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In my current setup, my ISP is directly connected to my firewall. Now I want to add a PC that I can put Static IP to test the ISP directly outside of the Firewall. would this be possible? I have 5 IP from my ISP provider that I can use.

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  • Please tell us about the firewall-to-ISP interface, then we can give you better answers. – jonathanjo Aug 6 '18 at 17:07
  • Did any answer help you? If so, you should accept the answer so that the question doesn't keep popping up forever, looking for an answer. Alternatively, you can provide and accept your own answer. – Ron Maupin Dec 25 '18 at 9:13
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You said that you have 5 usable IPs so it sounds like you have a /29 subnet coming from the ISP where the next-hop IP is part of that /29. If you have an Ethernet handoff then you can certainly use a switch to breakout raw internet.

I would suggest that you use a separate switch rather than using your core switch to do the breakout. Also do not configure an SVI on the switch with an IP address in the raw internet subnet, this is a major attack vector as a hacker can now access the switch directly from the raw internet. If you need to manage the switch locally then create separate VLANs one for RAW internet and another for management.

  • Ensuring no one can control the switch from outside the network is an extremely good point; using a separate switch too. – jonathanjo Aug 8 '18 at 12:25
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On the assumption that the ISP presents as ethernet, certainly.

As a recommendation, don't leave your PC unprotected on the internet for very long; alternatively, put in another firewall, parallel to the existing one.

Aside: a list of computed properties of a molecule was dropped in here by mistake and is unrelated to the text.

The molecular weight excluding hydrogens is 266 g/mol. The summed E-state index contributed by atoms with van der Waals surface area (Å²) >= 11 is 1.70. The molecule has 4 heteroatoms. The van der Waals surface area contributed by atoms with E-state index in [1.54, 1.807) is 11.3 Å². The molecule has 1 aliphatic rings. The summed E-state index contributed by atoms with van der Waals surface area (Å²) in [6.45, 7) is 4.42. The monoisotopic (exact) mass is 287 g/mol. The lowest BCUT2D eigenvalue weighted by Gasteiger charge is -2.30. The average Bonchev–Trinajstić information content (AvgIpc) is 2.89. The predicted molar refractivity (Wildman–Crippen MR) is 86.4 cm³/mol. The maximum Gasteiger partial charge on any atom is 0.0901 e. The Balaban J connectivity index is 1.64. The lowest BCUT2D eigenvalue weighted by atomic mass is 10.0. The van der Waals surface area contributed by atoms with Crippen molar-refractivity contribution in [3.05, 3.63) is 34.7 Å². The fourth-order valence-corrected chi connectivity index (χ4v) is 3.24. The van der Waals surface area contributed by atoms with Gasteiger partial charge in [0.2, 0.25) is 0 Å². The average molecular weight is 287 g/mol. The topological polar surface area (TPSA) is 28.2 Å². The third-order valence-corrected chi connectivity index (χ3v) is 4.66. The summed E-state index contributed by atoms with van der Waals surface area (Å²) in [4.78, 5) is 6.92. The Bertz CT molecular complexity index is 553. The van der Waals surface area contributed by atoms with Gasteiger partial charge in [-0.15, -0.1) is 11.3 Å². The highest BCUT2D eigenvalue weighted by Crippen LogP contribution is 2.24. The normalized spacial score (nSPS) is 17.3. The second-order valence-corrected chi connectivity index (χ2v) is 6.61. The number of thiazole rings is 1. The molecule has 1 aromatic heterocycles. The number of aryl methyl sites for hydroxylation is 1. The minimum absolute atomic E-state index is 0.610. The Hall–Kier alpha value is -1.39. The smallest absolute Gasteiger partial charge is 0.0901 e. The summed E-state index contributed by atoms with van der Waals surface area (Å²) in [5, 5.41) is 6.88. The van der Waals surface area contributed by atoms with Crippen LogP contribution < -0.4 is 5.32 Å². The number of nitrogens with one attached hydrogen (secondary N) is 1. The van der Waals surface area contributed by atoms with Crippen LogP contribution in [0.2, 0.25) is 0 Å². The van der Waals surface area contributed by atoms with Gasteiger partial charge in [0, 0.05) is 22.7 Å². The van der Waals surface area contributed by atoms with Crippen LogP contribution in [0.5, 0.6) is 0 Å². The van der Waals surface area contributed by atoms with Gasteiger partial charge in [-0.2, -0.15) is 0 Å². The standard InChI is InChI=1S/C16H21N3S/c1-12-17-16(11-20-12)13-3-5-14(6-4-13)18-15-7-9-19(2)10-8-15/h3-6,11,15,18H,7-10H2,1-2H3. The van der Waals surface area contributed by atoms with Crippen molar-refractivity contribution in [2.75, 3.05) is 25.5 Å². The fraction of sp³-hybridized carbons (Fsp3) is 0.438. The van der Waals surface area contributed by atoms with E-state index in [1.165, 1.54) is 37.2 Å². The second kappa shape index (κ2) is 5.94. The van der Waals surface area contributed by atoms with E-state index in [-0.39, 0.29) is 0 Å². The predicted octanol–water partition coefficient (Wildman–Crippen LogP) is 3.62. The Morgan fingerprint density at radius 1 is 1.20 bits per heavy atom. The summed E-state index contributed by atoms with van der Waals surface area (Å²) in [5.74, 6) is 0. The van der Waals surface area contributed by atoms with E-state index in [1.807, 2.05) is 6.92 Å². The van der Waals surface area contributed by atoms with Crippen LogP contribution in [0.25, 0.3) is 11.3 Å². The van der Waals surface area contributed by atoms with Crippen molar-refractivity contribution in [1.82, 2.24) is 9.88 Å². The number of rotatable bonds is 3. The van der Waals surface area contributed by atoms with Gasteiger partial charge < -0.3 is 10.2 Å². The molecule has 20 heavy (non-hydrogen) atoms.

EDIT: as reminded by Marc Luethi in comments: I was thinking of the ordinary case of the ISP presenting ethernet, with static addressing of hosts (from questioner's statement of 5 addresses allocated). Other mechanisms are also very common, including DHCP (depends what ISP does), or PPPoE and others, which are less straightforward and again depend greatly on the ISP.

  • would a regular switch work? – Terrence McGinnis Aug 6 '18 at 11:02
  • @jonathanjo: That entirely depends on how IP address assignment is done by the ISP. If DHCP (and the Firewall is a DHCP client), it will only work if the ISP allows for a second DHCP client on the same segment. If PPPoE, and the Firewall is PPPoE client, then the same applies - the ISP must allow for a second PPPoE client. However, if there is a CPE device in front of the existing Firewall and the IP subnet between CPE and Firewall is done with public IP addresses, then things can work by adding a switch, plugging in a second FW (not a PC!), giving it an IP from the ISP subnet and.. go! – Marc 'netztier' Luethi Aug 6 '18 at 11:09
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It all depends on how your ISP presents those 5 IPs.

There are multiple ways an ISP can present IPs to you over an Ethernet or Ethernet-like interface.

They can route the IPs to the interface without specifying a next hop, in which case their router will arp (or ND for IPv6) for each IP individually and you can use a switch to spli.

Alternatively they can route all the IPs to a single gateway IP (normally from a seperate subnet to your main block), in this case you would need a layer 3 device to split them up as traffic for all of them would be sent to the MAC address associated with the gateway IP.

They could also use PPPoE, in this case it's most likely that all the IPs would be routed to a single PPPoE client, though they may be able to support multiple seperate PPPoE sessions if you ask them.

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